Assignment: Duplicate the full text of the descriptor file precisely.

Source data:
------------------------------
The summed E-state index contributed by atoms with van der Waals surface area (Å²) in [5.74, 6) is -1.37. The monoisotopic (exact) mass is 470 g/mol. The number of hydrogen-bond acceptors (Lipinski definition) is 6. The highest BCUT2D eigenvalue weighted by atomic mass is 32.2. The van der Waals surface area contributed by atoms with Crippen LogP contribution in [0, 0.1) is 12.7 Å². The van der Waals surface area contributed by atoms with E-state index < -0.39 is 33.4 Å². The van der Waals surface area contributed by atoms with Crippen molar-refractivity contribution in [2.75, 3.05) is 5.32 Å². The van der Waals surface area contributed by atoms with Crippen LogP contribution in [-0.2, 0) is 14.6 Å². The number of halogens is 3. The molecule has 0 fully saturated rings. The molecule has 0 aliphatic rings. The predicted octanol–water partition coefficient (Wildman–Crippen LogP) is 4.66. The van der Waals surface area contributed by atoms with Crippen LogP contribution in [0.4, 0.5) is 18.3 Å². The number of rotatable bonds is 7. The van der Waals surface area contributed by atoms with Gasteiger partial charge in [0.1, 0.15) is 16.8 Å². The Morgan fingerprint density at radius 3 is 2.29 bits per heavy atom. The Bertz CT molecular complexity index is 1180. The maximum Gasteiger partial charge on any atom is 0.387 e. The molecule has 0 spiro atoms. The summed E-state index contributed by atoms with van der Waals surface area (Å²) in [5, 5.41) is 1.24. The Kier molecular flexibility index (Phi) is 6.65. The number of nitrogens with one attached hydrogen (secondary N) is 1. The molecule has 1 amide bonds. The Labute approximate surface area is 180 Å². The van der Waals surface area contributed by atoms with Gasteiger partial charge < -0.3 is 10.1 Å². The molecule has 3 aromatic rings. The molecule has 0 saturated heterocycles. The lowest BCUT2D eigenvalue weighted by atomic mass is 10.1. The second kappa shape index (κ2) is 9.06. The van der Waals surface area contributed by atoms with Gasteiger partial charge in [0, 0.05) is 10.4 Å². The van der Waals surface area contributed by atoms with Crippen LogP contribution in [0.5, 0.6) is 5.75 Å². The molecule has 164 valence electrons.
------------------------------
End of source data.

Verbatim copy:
The summed E-state index contributed by atoms with van der Waals surface area (Å²) in [5.74, 6) is -1.37. The monoisotopic (exact) mass is 470 g/mol. The number of hydrogen-bond acceptors (Lipinski definition) is 6. The highest BCUT2D eigenvalue weighted by atomic mass is 32.2. The van der Waals surface area contributed by atoms with Crippen LogP contribution in [0, 0.1) is 12.7 Å². The van der Waals surface area contributed by atoms with E-state index < -0.39 is 33.4 Å². The van der Waals surface area contributed by atoms with Crippen molar-refractivity contribution in [2.75, 3.05) is 5.32 Å². The van der Waals surface area contributed by atoms with Crippen LogP contribution in [-0.2, 0) is 14.6 Å². The number of halogens is 3. The molecule has 0 fully saturated rings. The molecule has 0 aliphatic rings. The predicted octanol–water partition coefficient (Wildman–Crippen LogP) is 4.66. The van der Waals surface area contributed by atoms with Crippen LogP contribution in [0.4, 0.5) is 18.3 Å². The number of rotatable bonds is 7. The van der Waals surface area contributed by atoms with Gasteiger partial charge in [0.1, 0.15) is 16.8 Å². The Morgan fingerprint density at radius 3 is 2.29 bits per heavy atom. The Bertz CT molecular complexity index is 1180. The maximum Gasteiger partial charge on any atom is 0.387 e. The molecule has 0 spiro atoms. The summed E-state index contributed by atoms with van der Waals surface area (Å²) in [5, 5.41) is 1.24. The Kier molecular flexibility index (Phi) is 6.65. The number of nitrogens with one attached hydrogen (secondary N) is 1. The molecule has 1 amide bonds. The Labute approximate surface area is 180 Å². The van der Waals surface area contributed by atoms with Gasteiger partial charge < -0.3 is 10.1 Å². The molecule has 3 aromatic rings. The molecule has 0 saturated heterocycles. The lowest BCUT2D eigenvalue weighted by atomic mass is 10.1. The second kappa shape index (κ2) is 9.06. The van der Waals surface area contributed by atoms with Gasteiger partial charge in [0, 0.05) is 10.4 Å². The van der Waals surface area contributed by atoms with Crippen LogP contribution in [0.5, 0.6) is 5.75 Å². The molecule has 164 valence electrons.